Long Island, New York and suburban revitalization more generally
Levittownhouse, 1948. Long Island, New York, comprised of Nassau and Suffolk Counties, benefitted from outmigration from New York City to the suburbs and is the location of the first major postwar subdivision community, Levittown.
The title of the blog is "Rebuilding Place in the Urban Space," and while I write a fair amount about metropolitan areas, I focus on center cities. That being said I write from time to time about rural issues--how sprawl affects land use etc., and list a bunch of "rural" resources in the right sidebar, because the field of community development has in large part derived from the profession of rural development and agricultural extension--improving farm yields and communities.
Similarly, suburbs and suburban counties are complex places with interesting issues of their own, with a complex relationship to cities, the core of a region, race, and land use.
The First Suburbs Consortium in suburban Cleveland is an interesting organization, focused on revitalization of inner ring suburbs.
Cities like Philadelphia are actually "city-counties" and counties like Arlington County, Virginia are more like a city. The land use intensification initiatives in the metropolitan area in Montgomery County (the Growth plan, transit orientation, redevelopment of White Flint) and Fairfax County (Silver Line transit, redevelopment of Tysons into a walkable community, the Mosaic development at Merrifield) are illustrations too that revitalization and land use issues of all sorts are important to pay attention to and consider.
Really then, what this blog is about is community revitalization of all types, and while I will continue to focus on center city revitalization, I do need to separate out suburban revitalization resources as a separate category on the right sidebar.
Rebooting the Suburban American Dream
What spurs this entry is that I got an email from the Long Island organization Build a Better Burb," and I had already been meaning to write about Long Island, the suburbs abutting the New York City borough of Queens, because of the recent announcement that the New York Islanders hockey team will be moving to the new Barclays Arena in Brooklyn, and how this is a kind of indicator of suburban decline--the hockey team wants a new arena and the budget-beleagured Nassau County Government couldn't provide it (see the AP story "Long Island voters reject $400M plan for arena").
Long Island, the location of the first large post-war subdivision community, Levittown, built by William Levitt, is probably a good place for reassessment to start.
The Build a Better Burb initiative is a recognition that the Suburban American Dream needs to be rebooted for the 21st Century, that an aging population, if not replaced, means continued decline, and that younger demographics are looking for different kinds of housing and living experiences, and to be competitive for those potential residents the right kinds of places need to be provided (this is at the heart of the creation of places like Bethesda Row in Bethesda or the Mosaic District in Fairfax County) to capture those residents who want an "urban" experience without necessarily having to live in the center city.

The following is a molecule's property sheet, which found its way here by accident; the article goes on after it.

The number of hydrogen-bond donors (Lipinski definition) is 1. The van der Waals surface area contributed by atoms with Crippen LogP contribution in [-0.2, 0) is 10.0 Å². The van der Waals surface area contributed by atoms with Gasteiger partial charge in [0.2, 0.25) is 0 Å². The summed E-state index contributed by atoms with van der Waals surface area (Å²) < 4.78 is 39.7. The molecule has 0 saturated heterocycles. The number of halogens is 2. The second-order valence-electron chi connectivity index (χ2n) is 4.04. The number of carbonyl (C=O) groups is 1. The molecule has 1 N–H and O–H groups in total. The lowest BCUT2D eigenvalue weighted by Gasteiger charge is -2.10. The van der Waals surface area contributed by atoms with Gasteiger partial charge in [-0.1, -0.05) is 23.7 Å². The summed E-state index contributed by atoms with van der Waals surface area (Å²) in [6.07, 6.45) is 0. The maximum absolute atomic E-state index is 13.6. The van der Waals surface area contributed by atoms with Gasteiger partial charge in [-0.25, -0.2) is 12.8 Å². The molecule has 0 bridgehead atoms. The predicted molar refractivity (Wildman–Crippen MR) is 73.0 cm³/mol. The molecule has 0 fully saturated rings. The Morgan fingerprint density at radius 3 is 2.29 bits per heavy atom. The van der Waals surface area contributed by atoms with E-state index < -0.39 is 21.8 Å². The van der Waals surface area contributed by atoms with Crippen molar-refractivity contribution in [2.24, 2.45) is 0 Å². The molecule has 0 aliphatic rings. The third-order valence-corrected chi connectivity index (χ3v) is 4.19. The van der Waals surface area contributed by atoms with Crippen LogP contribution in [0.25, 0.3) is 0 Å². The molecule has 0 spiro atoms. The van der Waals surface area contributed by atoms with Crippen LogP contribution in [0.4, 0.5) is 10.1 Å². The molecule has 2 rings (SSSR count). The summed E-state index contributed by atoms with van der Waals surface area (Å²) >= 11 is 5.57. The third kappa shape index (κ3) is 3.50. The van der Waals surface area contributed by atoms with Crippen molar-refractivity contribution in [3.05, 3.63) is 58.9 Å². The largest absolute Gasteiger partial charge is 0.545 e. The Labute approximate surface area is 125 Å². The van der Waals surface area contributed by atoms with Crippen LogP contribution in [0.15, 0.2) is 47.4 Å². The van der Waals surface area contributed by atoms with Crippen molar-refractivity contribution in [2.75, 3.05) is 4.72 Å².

And it is a response to the fact that New York City, Manhattan of course but Brooklyn and Queens as well, is on the rise and more successfully capturing residents than is Long Island.
Note also that the "suburban retrofitting" initiative of New Urbanism is focused on this problem as well.
-- Review of the book Retrofitting Suburbia, Urbanophile blog
-- "The New Look of the American Suburb," Urbanophile blog
-- Revitalizing Distressed Older Suburbs, What Works Collaborative
-- The Next Frontier: Retrofitting Suburban Commercial Strips, Local Government Commission
-- "The Quest to Confront Suburban Decline: Political Realities and Lessons," Thomas J. Vicino, Urban Affairs Review, 43:4 (2008)
-- Reinventing Suburban Business Districts, Urban Land Institute
-- Reinventing America's Suburban Strips, Urban Land Institute
-- (and I have written plenty about these issues, in particular about White Flint and Tysons, such as "Short term vs. long term thinking: transit, the Washington Examiner, Fairfax/Loudoun Counties vs. DC")
- A growing economy that nurtures innovation
- Vibrant communities and downtowns, offering affordable places to live
- An improved regional transportation network
- Quality affordable health care for all Long Islanders
- Educational readiness for all students at every age
- Improved air and water quality, open space preservation, and natural resource conservation
- Fiscally responsible government that provides quality services
When building a community, people tend to think of homes, parks, businesses and schools as that community’s core. What makes a community is the people – the citizens of a town or village that we wave to on the way to the store, nod our heads to when watering our lawns or give a friendly smile when leaving the supermarket.
But the "Build a Better Burb" initiative can also be thought of as a branding and positioning method, but also a campaign, to begin the process of getting people to grapple with change, accept that conditions are changing, and rather than lament, respond to change and remain community relevance in the context of the metropolitan residential and commercial landscape.
After all, the revitalization initiatives they promote--Main Street revitalization, transit, transit oriented development--are all "natural" urban design products already present within the center city.